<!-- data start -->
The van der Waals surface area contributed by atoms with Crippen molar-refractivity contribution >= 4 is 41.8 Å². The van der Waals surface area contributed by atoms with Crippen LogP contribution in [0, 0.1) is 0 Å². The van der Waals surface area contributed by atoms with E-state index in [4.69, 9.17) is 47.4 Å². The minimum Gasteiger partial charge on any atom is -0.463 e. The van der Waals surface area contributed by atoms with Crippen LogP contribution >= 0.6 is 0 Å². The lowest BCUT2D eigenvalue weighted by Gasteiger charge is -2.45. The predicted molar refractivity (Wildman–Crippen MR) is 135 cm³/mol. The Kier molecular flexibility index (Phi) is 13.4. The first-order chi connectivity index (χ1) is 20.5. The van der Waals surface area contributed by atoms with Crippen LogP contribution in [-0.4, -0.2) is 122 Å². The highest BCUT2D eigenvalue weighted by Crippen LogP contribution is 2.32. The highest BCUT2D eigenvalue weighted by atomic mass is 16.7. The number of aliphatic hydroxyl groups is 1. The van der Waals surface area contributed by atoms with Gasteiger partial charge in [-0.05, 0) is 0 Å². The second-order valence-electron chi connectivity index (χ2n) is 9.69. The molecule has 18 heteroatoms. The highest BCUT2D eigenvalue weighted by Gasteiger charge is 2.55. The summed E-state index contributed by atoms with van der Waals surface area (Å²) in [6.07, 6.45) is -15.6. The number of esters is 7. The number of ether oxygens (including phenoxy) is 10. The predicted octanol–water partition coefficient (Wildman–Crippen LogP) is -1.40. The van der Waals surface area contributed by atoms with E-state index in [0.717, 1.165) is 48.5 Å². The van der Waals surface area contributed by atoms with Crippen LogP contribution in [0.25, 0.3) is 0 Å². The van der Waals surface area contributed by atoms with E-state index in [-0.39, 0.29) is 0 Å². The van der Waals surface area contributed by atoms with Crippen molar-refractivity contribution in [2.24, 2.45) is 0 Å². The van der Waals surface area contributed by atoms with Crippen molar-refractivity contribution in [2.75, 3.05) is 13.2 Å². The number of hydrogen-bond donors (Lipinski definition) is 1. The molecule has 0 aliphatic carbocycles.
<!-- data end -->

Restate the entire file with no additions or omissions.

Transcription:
The van der Waals surface area contributed by atoms with Crippen molar-refractivity contribution >= 4 is 41.8 Å². The van der Waals surface area contributed by atoms with Crippen LogP contribution in [0, 0.1) is 0 Å². The van der Waals surface area contributed by atoms with E-state index in [4.69, 9.17) is 47.4 Å². The minimum Gasteiger partial charge on any atom is -0.463 e. The van der Waals surface area contributed by atoms with Crippen LogP contribution >= 0.6 is 0 Å². The lowest BCUT2D eigenvalue weighted by Gasteiger charge is -2.45. The predicted molar refractivity (Wildman–Crippen MR) is 135 cm³/mol. The Kier molecular flexibility index (Phi) is 13.4. The first-order chi connectivity index (χ1) is 20.5. The van der Waals surface area contributed by atoms with Crippen LogP contribution in [-0.4, -0.2) is 122 Å². The highest BCUT2D eigenvalue weighted by Crippen LogP contribution is 2.32. The highest BCUT2D eigenvalue weighted by atomic mass is 16.7. The number of aliphatic hydroxyl groups is 1. The van der Waals surface area contributed by atoms with Gasteiger partial charge in [-0.05, 0) is 0 Å². The second-order valence-electron chi connectivity index (χ2n) is 9.69. The molecule has 18 heteroatoms. The highest BCUT2D eigenvalue weighted by Gasteiger charge is 2.55. The summed E-state index contributed by atoms with van der Waals surface area (Å²) in [6.07, 6.45) is -15.6. The number of esters is 7. The number of ether oxygens (including phenoxy) is 10. The predicted octanol–water partition coefficient (Wildman–Crippen LogP) is -1.40. The van der Waals surface area contributed by atoms with E-state index in [0.717, 1.165) is 48.5 Å². The van der Waals surface area contributed by atoms with Crippen LogP contribution in [0.25, 0.3) is 0 Å². The van der Waals surface area contributed by atoms with E-state index in [-0.39, 0.29) is 0 Å². The van der Waals surface area contributed by atoms with Crippen molar-refractivity contribution in [2.24, 2.45) is 0 Å². The van der Waals surface area contributed by atoms with Crippen molar-refractivity contribution in [2.75, 3.05) is 13.2 Å². The number of hydrogen-bond donors (Lipinski definition) is 1. The molecule has 0 aliphatic carbocycles.